In one of our museums is a very fine, Le Mans-type 4½-litre Bentley, except that l recall it being built from a rather dreary old 4½-litre Bentley drophead coupe. At the time I was staggered by the cost, but then I was naive. Even as a fake Le Mans car it is probably wort a lot more than it cost to build, and as a genuine Le Mans car... It could be a genuine Le Mans Bentley because there is nothing to say it isn't! In an Italian museum is what appears at first glance to Cugnot’s original steam-powered three-wheeled device, but a plaque on it explains that it is a ¾ size model of the original. A laudable effort and an interesting project, but the trouble starts when people make scale models of the original historic vehicle to a scale of one-to-one and the plaque falls off! Also in Italy is a one-to-one scale model of a 250F Maserati that had a small identification stamped on it by the builder, but since leaving his hands it has been endowed with a genuine 250F Maserati identification, from a car thought to have been broken up irretrievably. Another 250F in this country has been built and given the identification of a car that was presumed broken up in 1959 or 1960. The original car has now surfaced in America! This well-known American racing man bought the car from the Maserati factory in 1960, never used it, and it has sat in his garage until last year when another American persuaded him to sell it. It must be the most original 250F Maserati there is. What the builder of the fake one is going to do is anybody's guess. Time can help, but just occasionally it can hinder the old car movement.
The number of fake cars in the historic racing car world grows every year and most of them are beautifully made, the workmanship and craftsmanship being remarkable, but as the years go by some of them become genuine, in the eyes of the media and the public, who rely on the media for information. Already we have a single-seater Cooper-Bristol that started life as a sports car, 250F Maseratis made from spare parts, numerous Bugattis made from scratch, Lotus 16s built from scrap parts, TT cars that never went near the Ards, circuit, D-type Jaguars that owe their parenthood to E-types, SS100 Jaguars made from old saloons, competition-type Delahayes made from bulbous great post-war Delahaye saloons, Lagonda Le Mans cars that do not match up when the real thing turns up, and so on. Our industry of new car manufacturers may be struggling, but the manufacture of old cars is a thriving industry.
The resurrection of some historic cars from oblivion is a worthy project, no matter how much has to be replaced and Nigel Arnold-Forster's Bequet Special is a splendid example. The resurrection of the Bi-motore Alfa Romeo as carried out by David Black and Tom Wheatcroft's Donington Museum will be a sight worth seeing and heating, even if it isn't the actual original Bi-motore. It is not a fake as the project started with the last remaining bits of the car being rescued from Australia. Not quite the same thing is the very fine Tipo B monoposto Alfa Romeo made by a Northern enthusiast from surplus spares from a real monoposto, with a whole lot of new parts made from scratch. It cannot possibly have an identification unless there is a black spot in monoposto history which it could conveniently fill, but only the Alfa Romeo Section of the VSCC could tell us that.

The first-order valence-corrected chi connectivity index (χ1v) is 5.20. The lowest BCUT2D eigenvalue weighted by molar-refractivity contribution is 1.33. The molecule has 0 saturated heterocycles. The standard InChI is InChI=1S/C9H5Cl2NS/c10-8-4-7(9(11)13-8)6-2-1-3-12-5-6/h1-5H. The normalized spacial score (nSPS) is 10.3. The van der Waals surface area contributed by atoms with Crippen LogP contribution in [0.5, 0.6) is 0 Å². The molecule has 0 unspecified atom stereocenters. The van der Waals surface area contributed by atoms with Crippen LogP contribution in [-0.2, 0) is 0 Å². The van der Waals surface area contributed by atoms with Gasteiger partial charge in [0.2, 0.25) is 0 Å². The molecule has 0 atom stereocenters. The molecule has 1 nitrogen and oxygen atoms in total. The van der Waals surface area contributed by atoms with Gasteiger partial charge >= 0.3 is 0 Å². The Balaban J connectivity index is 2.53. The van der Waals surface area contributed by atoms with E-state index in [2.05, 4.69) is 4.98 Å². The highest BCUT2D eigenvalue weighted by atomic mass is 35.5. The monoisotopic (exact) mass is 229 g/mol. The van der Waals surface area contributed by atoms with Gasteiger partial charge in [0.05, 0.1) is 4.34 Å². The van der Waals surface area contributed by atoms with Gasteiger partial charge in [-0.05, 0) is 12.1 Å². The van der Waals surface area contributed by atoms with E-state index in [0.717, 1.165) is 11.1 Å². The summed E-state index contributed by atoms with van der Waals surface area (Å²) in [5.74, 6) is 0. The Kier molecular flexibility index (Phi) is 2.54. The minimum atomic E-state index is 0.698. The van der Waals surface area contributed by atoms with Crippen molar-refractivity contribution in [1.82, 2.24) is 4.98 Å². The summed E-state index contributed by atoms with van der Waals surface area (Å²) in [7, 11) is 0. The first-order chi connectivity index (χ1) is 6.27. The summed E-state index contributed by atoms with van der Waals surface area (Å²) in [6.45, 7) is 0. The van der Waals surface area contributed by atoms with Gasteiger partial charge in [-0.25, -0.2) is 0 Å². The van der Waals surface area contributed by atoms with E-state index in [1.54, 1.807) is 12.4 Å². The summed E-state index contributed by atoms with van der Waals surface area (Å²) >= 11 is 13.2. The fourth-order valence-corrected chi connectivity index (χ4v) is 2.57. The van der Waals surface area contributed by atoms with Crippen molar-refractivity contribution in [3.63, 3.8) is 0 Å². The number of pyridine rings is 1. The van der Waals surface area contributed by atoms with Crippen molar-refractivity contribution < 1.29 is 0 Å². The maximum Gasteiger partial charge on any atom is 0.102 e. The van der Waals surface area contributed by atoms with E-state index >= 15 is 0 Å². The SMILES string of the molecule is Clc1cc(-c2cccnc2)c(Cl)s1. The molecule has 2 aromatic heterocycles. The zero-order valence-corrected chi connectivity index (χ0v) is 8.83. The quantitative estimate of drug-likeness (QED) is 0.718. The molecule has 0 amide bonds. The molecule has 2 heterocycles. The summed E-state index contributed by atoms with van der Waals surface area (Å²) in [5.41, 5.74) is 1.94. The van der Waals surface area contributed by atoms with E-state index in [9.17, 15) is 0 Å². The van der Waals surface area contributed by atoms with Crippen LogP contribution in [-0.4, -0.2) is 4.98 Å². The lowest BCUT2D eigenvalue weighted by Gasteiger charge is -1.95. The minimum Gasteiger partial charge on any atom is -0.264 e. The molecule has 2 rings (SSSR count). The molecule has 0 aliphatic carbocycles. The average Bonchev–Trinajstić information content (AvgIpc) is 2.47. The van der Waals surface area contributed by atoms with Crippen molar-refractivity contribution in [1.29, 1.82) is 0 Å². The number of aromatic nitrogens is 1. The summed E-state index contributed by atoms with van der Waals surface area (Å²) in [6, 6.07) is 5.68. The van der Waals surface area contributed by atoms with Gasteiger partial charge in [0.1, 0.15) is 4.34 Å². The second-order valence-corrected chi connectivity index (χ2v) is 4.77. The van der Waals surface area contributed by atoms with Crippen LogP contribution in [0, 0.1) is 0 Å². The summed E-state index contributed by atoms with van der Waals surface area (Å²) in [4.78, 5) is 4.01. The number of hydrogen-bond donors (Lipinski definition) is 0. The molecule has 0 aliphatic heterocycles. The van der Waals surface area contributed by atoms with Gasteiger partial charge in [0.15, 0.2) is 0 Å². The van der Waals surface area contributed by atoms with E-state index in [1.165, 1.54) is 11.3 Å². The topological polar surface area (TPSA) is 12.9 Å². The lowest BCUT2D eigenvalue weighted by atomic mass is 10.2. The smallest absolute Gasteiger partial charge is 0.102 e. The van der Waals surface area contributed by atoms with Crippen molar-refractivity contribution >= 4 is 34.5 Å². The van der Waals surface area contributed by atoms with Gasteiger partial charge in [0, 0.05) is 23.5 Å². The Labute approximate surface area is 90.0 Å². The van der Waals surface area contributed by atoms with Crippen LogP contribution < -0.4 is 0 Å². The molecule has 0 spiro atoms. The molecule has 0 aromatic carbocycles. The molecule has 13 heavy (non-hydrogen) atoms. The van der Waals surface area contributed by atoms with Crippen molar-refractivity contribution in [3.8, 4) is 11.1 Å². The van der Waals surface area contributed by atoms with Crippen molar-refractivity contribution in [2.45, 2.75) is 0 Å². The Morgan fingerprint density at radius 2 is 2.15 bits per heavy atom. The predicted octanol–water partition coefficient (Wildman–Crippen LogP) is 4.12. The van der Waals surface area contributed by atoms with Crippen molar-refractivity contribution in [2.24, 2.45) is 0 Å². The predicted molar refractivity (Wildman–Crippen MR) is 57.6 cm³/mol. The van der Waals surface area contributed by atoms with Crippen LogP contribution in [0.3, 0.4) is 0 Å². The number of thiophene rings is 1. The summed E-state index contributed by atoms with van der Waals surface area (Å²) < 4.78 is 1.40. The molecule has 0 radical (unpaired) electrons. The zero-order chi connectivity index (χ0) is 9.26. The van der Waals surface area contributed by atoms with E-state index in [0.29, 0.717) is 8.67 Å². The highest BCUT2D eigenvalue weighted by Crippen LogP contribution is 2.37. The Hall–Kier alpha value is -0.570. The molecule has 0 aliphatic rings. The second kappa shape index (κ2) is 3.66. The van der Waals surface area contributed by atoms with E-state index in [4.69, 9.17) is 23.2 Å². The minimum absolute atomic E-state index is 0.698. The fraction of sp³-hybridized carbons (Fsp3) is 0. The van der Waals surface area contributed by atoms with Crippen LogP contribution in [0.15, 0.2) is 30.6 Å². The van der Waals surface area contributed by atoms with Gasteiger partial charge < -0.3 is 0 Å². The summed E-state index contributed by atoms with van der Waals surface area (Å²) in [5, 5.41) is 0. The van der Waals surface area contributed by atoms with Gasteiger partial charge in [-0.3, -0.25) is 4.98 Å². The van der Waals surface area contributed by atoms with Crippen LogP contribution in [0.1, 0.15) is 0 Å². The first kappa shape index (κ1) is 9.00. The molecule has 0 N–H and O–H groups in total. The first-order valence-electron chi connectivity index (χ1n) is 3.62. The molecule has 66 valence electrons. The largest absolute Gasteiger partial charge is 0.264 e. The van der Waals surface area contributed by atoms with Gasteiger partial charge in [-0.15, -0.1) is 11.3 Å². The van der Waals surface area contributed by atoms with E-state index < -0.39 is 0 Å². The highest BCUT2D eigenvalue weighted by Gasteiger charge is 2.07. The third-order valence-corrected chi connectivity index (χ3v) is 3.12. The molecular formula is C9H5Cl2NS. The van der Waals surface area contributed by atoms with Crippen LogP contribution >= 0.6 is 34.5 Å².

Some people do not approve of resurrection from the grave. There are still opponents to Owen Wynn-Owen who dug up the remains of "Babs", the Parry Thomais record breaker that was buried in Pendine's Sands, especially as many major components had to be replaced in order to make it run again, but that is a matter of personal choice. In the new Bomber Hall of the RAF Museum at Hendon are the remains of a Handley Page Halifax bomber, retrieved from the bottom of a Norwegian fjord. It lies on a bed of shingle just as it was found and the RAF Museum explain that it is going to stay that way because to rebuild it or restore it could mean replacing so many of the original parts that they would merely end up with a replica, and they can see no point in that. Praiseworthy sentiments. It is the only known Halifax, but every bit of it that lies in the Bomber Hall is original. Perhaps "Babs" should have been exhumed in the same way and laid out on a bed of sand in the Beaulieu Museum.
At any gathering of historic old cars, and these days even a Trojan or a Butler-Lacey sports model are historic, there will be a percentage of fake cars. The worrying thing is that the percentage is growing, and the "odd one" is mingling with the real nine. I will not name the names of the fake cars for their proud owners would get very agitated, but when you see an old car that appears to be historic, ask the owner about its origins. You will be amazed at some of the stories you will be expected to believe. But be warned, the honest fakers will say “—— off', from which you can draw your own conclusions
There are those who say "the sooner the genuine D.S.J. is laid out on a bed of shingle in a museum, the better for everyone". Trouble is, there are lots of fake D.S.J.s about, and how do you tell the fake from the genuine? Patrick Lindsay once said to me in all seriousness "are you a replica or the real thing?" to which I replied "no, I'm a fake" which confused him. With "Time" on my side I could become authentic! – D.S.J.